Giving a new chance to a ruined building whose roof had collapsed after a fire in the mid-90s of the past century was the starting point to designing this house. Singularly placed and out of scale, erected in a sort of no man’s land between high-traffic roads with different heights, a green wasteland, a commercial area, a sea view above the thick and disorganized agglomeration of houses bordered to the south by the Atlantic Ocean, and another one at the top of the mountain to the east with the city to the west, the intervention was necessarily large.
The first step consisted in validating the structure that was thoroughly assessed and reinforced. Thought from the inside out and aiming as much as possible at preserving privacy in such a unique place, the project considered the views and the direct relationships with the sea, the mountains and the city as an opportunity to rethink a whole strategy of adding external doors and windows as well as a vertical patio facing east and an horizontal one on the covering facing west, thus enabling a connection with the city of Ponta Delgada. In order to modify the almost quadrangular volumetry of 14-meter wide walls divided into two high ceiling storeys, a hip roof in continuous plane and finishing with the walls was installed, giving the house a new skin.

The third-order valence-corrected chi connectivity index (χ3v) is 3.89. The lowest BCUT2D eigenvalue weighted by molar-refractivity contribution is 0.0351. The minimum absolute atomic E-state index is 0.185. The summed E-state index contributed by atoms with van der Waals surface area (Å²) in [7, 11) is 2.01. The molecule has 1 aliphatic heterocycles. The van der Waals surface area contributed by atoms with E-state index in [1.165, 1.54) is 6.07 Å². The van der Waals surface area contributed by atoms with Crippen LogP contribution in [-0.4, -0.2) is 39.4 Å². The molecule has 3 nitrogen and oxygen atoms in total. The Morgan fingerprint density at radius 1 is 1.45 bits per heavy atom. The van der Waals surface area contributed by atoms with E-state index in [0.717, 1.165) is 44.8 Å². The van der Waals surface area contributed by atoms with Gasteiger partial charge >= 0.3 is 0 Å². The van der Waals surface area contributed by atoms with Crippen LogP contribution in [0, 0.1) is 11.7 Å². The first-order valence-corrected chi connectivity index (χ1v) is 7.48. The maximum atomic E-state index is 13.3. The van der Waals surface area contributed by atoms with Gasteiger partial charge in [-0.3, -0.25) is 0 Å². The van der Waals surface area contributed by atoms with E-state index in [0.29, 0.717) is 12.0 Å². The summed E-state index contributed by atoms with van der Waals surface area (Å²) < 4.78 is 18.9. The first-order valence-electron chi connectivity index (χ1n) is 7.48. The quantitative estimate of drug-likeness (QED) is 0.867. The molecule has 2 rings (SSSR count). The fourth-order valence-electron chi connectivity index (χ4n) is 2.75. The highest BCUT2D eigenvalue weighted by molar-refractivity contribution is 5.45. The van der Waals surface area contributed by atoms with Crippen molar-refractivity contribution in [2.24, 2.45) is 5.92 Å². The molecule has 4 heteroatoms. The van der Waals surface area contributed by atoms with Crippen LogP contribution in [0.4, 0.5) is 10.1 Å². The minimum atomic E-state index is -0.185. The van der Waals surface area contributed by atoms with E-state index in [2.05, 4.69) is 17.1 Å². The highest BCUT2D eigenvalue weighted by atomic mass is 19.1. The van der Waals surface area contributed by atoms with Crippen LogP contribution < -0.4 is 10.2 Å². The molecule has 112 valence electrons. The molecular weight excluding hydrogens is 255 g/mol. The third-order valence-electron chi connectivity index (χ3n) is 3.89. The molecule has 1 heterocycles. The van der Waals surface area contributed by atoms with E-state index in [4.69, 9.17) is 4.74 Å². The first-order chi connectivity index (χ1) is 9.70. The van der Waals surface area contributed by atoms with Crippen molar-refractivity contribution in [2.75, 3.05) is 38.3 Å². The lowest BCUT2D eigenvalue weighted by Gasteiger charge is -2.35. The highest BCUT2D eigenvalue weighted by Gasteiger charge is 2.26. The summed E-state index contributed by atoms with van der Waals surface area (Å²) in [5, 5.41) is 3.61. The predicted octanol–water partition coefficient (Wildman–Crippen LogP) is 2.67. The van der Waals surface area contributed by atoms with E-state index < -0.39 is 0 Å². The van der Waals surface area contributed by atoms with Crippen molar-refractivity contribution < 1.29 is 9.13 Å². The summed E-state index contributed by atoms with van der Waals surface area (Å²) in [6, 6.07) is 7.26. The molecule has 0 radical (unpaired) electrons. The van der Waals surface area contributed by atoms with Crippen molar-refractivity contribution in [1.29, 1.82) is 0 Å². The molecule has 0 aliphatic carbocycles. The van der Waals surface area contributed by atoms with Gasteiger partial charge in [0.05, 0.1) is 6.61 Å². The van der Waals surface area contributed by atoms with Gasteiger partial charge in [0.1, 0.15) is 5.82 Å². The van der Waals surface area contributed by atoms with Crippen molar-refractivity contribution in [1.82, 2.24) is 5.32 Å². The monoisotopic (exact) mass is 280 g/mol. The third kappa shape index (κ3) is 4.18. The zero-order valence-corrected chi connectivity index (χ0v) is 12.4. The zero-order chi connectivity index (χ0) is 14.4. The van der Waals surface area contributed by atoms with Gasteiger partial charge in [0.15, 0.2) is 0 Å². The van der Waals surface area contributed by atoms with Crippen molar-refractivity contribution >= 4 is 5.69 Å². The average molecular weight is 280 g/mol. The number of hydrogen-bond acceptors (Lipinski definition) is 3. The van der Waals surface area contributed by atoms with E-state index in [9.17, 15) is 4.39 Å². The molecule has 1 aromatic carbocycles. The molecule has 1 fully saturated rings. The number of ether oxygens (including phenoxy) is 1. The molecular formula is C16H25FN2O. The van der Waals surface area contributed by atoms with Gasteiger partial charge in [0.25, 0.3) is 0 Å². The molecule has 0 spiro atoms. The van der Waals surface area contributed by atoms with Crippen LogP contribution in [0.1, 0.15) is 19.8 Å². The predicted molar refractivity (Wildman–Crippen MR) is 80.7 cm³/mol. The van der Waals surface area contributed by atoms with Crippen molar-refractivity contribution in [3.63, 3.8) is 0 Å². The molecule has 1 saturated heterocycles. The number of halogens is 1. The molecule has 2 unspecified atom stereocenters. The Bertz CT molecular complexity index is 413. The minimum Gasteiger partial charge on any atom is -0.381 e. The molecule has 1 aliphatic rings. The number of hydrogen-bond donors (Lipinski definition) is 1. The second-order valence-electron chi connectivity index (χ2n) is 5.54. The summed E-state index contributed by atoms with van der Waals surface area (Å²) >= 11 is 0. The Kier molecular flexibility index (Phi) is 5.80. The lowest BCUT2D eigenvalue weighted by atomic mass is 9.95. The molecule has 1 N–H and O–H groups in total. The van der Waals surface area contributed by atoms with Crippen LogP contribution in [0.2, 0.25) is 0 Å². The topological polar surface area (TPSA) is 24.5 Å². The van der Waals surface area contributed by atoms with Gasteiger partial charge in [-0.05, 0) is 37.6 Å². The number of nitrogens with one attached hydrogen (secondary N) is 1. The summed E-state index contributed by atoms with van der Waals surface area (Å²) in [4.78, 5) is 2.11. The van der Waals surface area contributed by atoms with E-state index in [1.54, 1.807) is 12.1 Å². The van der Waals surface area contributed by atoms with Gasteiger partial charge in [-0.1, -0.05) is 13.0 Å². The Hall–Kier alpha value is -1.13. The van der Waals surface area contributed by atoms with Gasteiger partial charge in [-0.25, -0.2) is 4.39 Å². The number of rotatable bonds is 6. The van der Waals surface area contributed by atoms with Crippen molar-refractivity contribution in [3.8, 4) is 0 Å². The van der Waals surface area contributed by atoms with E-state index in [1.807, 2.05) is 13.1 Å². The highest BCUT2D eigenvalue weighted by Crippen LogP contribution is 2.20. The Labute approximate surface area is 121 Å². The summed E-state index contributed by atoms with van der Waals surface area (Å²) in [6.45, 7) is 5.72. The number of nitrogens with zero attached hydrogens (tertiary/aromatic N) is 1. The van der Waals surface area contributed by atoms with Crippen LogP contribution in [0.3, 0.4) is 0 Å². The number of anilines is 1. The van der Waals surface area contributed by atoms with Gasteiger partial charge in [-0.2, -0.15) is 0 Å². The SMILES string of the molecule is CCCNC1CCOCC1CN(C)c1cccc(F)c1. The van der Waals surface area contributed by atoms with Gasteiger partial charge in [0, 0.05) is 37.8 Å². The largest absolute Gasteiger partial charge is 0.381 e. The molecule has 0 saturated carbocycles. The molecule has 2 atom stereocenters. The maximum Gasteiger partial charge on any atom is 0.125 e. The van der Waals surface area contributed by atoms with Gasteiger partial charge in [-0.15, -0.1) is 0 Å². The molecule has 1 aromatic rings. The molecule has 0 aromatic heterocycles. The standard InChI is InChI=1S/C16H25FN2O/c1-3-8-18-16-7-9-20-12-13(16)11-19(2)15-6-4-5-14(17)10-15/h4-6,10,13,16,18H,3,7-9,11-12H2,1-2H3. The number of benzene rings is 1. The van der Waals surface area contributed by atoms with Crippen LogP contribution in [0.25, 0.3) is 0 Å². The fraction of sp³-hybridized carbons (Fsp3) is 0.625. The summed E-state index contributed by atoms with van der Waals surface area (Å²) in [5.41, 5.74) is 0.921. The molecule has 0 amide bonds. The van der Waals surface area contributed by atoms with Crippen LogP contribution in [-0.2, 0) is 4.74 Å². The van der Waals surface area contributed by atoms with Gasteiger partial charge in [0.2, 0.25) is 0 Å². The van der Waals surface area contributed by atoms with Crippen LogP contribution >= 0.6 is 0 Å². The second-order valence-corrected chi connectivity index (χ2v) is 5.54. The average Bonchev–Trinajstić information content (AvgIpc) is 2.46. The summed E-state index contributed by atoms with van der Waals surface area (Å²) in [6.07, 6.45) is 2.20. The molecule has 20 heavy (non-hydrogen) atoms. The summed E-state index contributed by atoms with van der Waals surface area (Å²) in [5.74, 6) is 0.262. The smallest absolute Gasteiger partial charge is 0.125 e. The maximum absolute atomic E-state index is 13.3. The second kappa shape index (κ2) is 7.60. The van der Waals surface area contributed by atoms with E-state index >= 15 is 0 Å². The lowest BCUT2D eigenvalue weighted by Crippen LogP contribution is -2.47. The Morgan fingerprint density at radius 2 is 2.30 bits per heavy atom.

The use of Japanese cedar wood in key points of the house, aimed at serving the purpose of showing the passage of time through oxidation and loss of the more yellowish tone as opposed to the more artificial isolation system proposed, was designed to dissolve the more abstract quality of the pure white volume. With an almost shining white, the house claims its place in this location and peeks at reality without ever denouncing itself.